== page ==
Michael Novak writes in "Culture in Crisis" for National Review:
In his most formative years, Ratzinger heard Nazi propaganda shouting that there is no truth, no justice, there is only the will of the people (enunciated by its leader). As its necessary precondition, Nazism depended on the debunking of objective truth and objective morality. Truth had to be derided as irrelevant, and naked will had to be exalted.
To anybody who said: “But that’s false!” the Nazi shouted, “That’s just your opinion, and who are you, compared to Der Fuehrer?”
The new way is not toward objectivity, but toward subjectivism; not toward truth as its criterion, but toward power. This, Ratzinger fears, is a move back toward the justification of murder in the name of “tolerance” and subjective choice.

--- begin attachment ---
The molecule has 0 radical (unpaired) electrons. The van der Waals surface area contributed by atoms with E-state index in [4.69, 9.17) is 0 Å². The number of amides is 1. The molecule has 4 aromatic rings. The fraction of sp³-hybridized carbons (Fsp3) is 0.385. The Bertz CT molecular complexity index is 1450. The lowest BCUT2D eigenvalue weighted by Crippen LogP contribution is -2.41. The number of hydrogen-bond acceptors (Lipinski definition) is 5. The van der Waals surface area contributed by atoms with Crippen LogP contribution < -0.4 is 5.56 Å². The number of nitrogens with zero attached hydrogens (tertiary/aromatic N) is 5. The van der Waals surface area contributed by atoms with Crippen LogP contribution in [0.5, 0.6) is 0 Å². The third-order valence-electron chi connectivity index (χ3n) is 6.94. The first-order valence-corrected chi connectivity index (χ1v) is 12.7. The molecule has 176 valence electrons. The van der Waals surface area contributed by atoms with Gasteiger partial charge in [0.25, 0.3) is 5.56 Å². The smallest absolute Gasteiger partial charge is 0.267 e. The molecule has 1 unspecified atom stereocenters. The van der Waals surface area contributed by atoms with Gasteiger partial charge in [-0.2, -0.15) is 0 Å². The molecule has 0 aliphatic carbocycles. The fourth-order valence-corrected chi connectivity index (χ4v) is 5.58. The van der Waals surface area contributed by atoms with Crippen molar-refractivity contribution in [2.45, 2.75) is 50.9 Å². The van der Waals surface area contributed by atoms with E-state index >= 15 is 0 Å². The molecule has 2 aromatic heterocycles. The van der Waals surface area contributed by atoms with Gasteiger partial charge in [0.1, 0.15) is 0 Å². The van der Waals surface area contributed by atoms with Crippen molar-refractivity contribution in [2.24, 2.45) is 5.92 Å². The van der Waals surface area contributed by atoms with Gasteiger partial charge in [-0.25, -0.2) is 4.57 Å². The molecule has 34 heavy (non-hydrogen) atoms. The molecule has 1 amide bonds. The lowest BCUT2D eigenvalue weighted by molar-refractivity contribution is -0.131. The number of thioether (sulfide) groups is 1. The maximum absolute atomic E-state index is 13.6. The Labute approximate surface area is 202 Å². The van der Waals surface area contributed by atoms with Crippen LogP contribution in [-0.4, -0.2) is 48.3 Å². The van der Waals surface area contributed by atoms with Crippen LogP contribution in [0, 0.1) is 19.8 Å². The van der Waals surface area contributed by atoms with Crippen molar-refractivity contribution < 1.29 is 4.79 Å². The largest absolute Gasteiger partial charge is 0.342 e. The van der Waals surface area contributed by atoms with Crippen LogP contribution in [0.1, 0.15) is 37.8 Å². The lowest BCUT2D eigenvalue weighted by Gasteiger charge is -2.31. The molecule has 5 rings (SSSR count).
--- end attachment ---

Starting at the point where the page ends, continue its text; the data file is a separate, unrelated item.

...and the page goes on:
Along with that move, he has observed (haven’t we all?), comes a dictatorial impulse, to treat anyone who has a different view as “intolerant.” For instance, those (on the “religious right”) who hold that there are truths worth dying for, and objective goods to be pursued and objective evils to be avoided, are now held to be “intolerant” fundamentalists, guilty of “discrimination.”
Father Pavone of Priests for Life echoes the theme that human secularism equals "might makes right" when he quotes Pope Benedict XVI:
By allowing the rights of the weakest to be violated, the State also allows the law of force to prevail over the force of law. One sees, then, that the idea of an absolute tolerance of freedom of choice for some destroys the very foundation of a just mode of social life. The separation of politics from any natural content of law, which is the inalienable patrimony of everyone's moral conscience, deprives social life of its ethical substance and leaves it defenseless before the will of the strongest.As they say - read it all.